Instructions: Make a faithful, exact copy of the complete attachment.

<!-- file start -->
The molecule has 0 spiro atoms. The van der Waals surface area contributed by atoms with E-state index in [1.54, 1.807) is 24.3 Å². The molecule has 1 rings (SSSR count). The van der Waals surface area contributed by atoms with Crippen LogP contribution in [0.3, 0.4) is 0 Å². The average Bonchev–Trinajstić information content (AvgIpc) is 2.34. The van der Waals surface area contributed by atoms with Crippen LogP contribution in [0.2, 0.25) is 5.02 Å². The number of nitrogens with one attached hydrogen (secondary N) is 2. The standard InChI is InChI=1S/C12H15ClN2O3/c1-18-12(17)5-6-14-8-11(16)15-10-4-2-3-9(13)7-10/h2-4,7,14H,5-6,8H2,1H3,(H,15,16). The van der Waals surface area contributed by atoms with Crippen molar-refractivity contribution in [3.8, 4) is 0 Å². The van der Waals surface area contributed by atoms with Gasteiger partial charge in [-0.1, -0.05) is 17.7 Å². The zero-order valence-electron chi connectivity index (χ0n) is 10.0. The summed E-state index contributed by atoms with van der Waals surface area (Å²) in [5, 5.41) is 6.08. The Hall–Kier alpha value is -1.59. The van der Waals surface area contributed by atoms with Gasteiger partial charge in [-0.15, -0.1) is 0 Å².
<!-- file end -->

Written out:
The molecule has 0 spiro atoms. The van der Waals surface area contributed by atoms with E-state index in [1.54, 1.807) is 24.3 Å². The molecule has 1 rings (SSSR count). The van der Waals surface area contributed by atoms with Crippen LogP contribution in [0.3, 0.4) is 0 Å². The average Bonchev–Trinajstić information content (AvgIpc) is 2.34. The van der Waals surface area contributed by atoms with Crippen LogP contribution in [0.2, 0.25) is 5.02 Å². The number of nitrogens with one attached hydrogen (secondary N) is 2. The standard InChI is InChI=1S/C12H15ClN2O3/c1-18-12(17)5-6-14-8-11(16)15-10-4-2-3-9(13)7-10/h2-4,7,14H,5-6,8H2,1H3,(H,15,16). The van der Waals surface area contributed by atoms with Crippen molar-refractivity contribution in [3.8, 4) is 0 Å². The van der Waals surface area contributed by atoms with Gasteiger partial charge in [-0.1, -0.05) is 17.7 Å². The zero-order valence-electron chi connectivity index (χ0n) is 10.0. The summed E-state index contributed by atoms with van der Waals surface area (Å²) in [5, 5.41) is 6.08. The Hall–Kier alpha value is -1.59. The van der Waals surface area contributed by atoms with Gasteiger partial charge in [-0.15, -0.1) is 0 Å².